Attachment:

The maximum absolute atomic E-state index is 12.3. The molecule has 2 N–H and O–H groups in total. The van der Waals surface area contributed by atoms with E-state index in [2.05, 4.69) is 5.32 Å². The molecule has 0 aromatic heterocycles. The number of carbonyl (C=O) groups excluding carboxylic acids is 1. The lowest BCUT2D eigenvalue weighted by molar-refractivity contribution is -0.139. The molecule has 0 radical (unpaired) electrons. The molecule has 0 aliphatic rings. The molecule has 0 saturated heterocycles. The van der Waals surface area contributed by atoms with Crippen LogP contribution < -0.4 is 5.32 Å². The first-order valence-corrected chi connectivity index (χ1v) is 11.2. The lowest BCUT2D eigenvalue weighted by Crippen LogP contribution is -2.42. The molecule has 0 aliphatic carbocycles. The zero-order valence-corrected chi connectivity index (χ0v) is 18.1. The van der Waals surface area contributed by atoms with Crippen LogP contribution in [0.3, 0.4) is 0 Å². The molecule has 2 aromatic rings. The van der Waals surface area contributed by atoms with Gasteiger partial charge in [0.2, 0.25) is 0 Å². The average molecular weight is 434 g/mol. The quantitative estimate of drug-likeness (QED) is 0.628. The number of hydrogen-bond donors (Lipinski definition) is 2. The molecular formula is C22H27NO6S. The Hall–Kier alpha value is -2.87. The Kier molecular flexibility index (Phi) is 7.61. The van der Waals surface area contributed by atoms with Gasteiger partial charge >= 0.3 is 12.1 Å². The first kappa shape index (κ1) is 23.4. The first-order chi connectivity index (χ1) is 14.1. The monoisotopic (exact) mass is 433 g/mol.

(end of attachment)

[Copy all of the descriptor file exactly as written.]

The maximum absolute atomic E-state index is 12.3. The molecule has 2 N–H and O–H groups in total. The van der Waals surface area contributed by atoms with E-state index in [2.05, 4.69) is 5.32 Å². The molecule has 0 aromatic heterocycles. The number of carbonyl (C=O) groups excluding carboxylic acids is 1. The lowest BCUT2D eigenvalue weighted by molar-refractivity contribution is -0.139. The molecule has 0 radical (unpaired) electrons. The molecule has 0 aliphatic rings. The molecule has 0 saturated heterocycles. The van der Waals surface area contributed by atoms with Crippen LogP contribution < -0.4 is 5.32 Å². The first-order valence-corrected chi connectivity index (χ1v) is 11.2. The lowest BCUT2D eigenvalue weighted by Crippen LogP contribution is -2.42. The molecule has 0 aliphatic carbocycles. The zero-order valence-corrected chi connectivity index (χ0v) is 18.1. The van der Waals surface area contributed by atoms with Crippen LogP contribution in [0.3, 0.4) is 0 Å². The molecule has 2 aromatic rings. The van der Waals surface area contributed by atoms with Gasteiger partial charge in [0.2, 0.25) is 0 Å². The average molecular weight is 434 g/mol. The quantitative estimate of drug-likeness (QED) is 0.628. The number of hydrogen-bond donors (Lipinski definition) is 2. The molecular formula is C22H27NO6S. The Hall–Kier alpha value is -2.87. The Kier molecular flexibility index (Phi) is 7.61. The van der Waals surface area contributed by atoms with Gasteiger partial charge >= 0.3 is 12.1 Å². The first kappa shape index (κ1) is 23.4. The first-order chi connectivity index (χ1) is 14.1. The monoisotopic (exact) mass is 433 g/mol.